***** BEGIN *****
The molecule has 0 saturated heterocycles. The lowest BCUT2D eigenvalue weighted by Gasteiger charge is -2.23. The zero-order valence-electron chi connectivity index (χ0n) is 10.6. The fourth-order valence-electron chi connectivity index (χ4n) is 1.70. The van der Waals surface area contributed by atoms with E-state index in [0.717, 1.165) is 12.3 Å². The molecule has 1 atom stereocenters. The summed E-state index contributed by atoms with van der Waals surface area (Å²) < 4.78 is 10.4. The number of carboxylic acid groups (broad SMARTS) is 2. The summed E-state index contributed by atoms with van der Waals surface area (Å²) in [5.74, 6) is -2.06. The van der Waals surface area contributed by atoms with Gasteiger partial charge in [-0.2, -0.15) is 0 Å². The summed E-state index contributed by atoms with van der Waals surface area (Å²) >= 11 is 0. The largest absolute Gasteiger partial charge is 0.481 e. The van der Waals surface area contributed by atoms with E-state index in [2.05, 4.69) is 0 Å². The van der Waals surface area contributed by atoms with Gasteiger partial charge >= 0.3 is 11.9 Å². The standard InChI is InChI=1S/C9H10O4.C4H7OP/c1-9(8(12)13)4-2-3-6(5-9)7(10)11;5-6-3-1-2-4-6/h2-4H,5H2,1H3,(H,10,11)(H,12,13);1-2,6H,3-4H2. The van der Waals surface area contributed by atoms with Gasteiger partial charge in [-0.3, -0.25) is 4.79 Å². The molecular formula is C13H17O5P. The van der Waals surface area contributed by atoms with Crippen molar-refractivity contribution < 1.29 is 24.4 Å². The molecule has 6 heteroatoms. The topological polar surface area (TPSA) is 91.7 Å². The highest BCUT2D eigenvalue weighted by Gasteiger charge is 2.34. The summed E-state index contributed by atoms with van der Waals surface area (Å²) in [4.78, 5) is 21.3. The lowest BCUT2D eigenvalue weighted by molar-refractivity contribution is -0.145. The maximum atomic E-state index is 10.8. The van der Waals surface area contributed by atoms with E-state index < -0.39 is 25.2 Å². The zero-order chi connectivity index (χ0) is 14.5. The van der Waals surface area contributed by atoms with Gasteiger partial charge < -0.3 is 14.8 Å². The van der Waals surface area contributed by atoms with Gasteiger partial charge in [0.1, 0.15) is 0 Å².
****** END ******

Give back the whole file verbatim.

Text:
The molecule has 0 saturated heterocycles. The lowest BCUT2D eigenvalue weighted by Gasteiger charge is -2.23. The zero-order valence-electron chi connectivity index (χ0n) is 10.6. The fourth-order valence-electron chi connectivity index (χ4n) is 1.70. The van der Waals surface area contributed by atoms with E-state index in [0.717, 1.165) is 12.3 Å². The molecule has 1 atom stereocenters. The summed E-state index contributed by atoms with van der Waals surface area (Å²) < 4.78 is 10.4. The number of carboxylic acid groups (broad SMARTS) is 2. The summed E-state index contributed by atoms with van der Waals surface area (Å²) in [5.74, 6) is -2.06. The van der Waals surface area contributed by atoms with Gasteiger partial charge in [-0.2, -0.15) is 0 Å². The summed E-state index contributed by atoms with van der Waals surface area (Å²) >= 11 is 0. The largest absolute Gasteiger partial charge is 0.481 e. The van der Waals surface area contributed by atoms with E-state index in [2.05, 4.69) is 0 Å². The van der Waals surface area contributed by atoms with Gasteiger partial charge >= 0.3 is 11.9 Å². The standard InChI is InChI=1S/C9H10O4.C4H7OP/c1-9(8(12)13)4-2-3-6(5-9)7(10)11;5-6-3-1-2-4-6/h2-4H,5H2,1H3,(H,10,11)(H,12,13);1-2,6H,3-4H2. The van der Waals surface area contributed by atoms with Gasteiger partial charge in [-0.3, -0.25) is 4.79 Å². The molecular formula is C13H17O5P. The van der Waals surface area contributed by atoms with Crippen molar-refractivity contribution < 1.29 is 24.4 Å². The molecule has 6 heteroatoms. The topological polar surface area (TPSA) is 91.7 Å². The highest BCUT2D eigenvalue weighted by Gasteiger charge is 2.34. The summed E-state index contributed by atoms with van der Waals surface area (Å²) in [4.78, 5) is 21.3. The lowest BCUT2D eigenvalue weighted by molar-refractivity contribution is -0.145. The maximum atomic E-state index is 10.8. The van der Waals surface area contributed by atoms with E-state index < -0.39 is 25.2 Å². The zero-order chi connectivity index (χ0) is 14.5. The van der Waals surface area contributed by atoms with Gasteiger partial charge < -0.3 is 14.8 Å². The van der Waals surface area contributed by atoms with Gasteiger partial charge in [0.1, 0.15) is 0 Å².